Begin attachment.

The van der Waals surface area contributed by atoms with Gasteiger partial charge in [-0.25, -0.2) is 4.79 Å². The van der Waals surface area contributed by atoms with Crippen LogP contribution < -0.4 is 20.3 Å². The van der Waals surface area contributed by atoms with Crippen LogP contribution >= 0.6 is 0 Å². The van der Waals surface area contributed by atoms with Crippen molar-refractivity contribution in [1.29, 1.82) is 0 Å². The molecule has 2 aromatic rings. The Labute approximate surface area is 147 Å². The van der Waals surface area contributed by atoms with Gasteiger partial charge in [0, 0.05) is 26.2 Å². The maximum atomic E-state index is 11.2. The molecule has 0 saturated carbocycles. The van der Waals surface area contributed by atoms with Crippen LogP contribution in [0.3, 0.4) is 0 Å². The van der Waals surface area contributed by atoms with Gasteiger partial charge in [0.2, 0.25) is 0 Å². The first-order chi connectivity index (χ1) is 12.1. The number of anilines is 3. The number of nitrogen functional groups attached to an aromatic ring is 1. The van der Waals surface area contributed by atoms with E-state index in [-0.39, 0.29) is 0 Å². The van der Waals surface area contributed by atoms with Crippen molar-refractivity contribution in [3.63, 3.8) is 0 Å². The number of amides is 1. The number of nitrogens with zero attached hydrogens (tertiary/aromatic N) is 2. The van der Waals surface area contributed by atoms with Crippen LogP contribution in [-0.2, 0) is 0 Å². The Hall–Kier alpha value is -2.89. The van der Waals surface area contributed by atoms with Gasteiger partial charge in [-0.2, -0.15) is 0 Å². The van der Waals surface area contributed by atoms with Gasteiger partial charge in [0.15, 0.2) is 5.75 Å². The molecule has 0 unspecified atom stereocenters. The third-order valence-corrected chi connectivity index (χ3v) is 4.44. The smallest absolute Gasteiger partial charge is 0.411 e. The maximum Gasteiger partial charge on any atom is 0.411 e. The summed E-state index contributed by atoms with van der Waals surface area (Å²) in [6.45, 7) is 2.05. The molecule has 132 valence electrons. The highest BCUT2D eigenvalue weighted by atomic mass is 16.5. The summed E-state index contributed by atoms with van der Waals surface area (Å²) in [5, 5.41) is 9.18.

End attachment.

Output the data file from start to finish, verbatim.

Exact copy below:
The van der Waals surface area contributed by atoms with Gasteiger partial charge in [-0.25, -0.2) is 4.79 Å². The van der Waals surface area contributed by atoms with Crippen LogP contribution < -0.4 is 20.3 Å². The van der Waals surface area contributed by atoms with Crippen LogP contribution >= 0.6 is 0 Å². The van der Waals surface area contributed by atoms with Crippen molar-refractivity contribution in [1.29, 1.82) is 0 Å². The molecule has 2 aromatic rings. The Labute approximate surface area is 147 Å². The van der Waals surface area contributed by atoms with Gasteiger partial charge in [0, 0.05) is 26.2 Å². The maximum atomic E-state index is 11.2. The molecule has 0 saturated carbocycles. The van der Waals surface area contributed by atoms with Crippen LogP contribution in [0.3, 0.4) is 0 Å². The van der Waals surface area contributed by atoms with Gasteiger partial charge in [0.2, 0.25) is 0 Å². The first-order chi connectivity index (χ1) is 12.1. The number of anilines is 3. The number of nitrogen functional groups attached to an aromatic ring is 1. The van der Waals surface area contributed by atoms with E-state index in [-0.39, 0.29) is 0 Å². The van der Waals surface area contributed by atoms with Crippen molar-refractivity contribution in [3.63, 3.8) is 0 Å². The number of amides is 1. The number of nitrogens with zero attached hydrogens (tertiary/aromatic N) is 2. The van der Waals surface area contributed by atoms with Crippen LogP contribution in [-0.2, 0) is 0 Å². The Hall–Kier alpha value is -2.89. The van der Waals surface area contributed by atoms with Gasteiger partial charge in [-0.2, -0.15) is 0 Å². The van der Waals surface area contributed by atoms with Gasteiger partial charge in [0.15, 0.2) is 5.75 Å². The molecule has 0 unspecified atom stereocenters. The third-order valence-corrected chi connectivity index (χ3v) is 4.44. The smallest absolute Gasteiger partial charge is 0.411 e. The maximum Gasteiger partial charge on any atom is 0.411 e. The summed E-state index contributed by atoms with van der Waals surface area (Å²) in [6.45, 7) is 2.05. The molecule has 132 valence electrons. The highest BCUT2D eigenvalue weighted by atomic mass is 16.5. The summed E-state index contributed by atoms with van der Waals surface area (Å²) in [5, 5.41) is 9.18.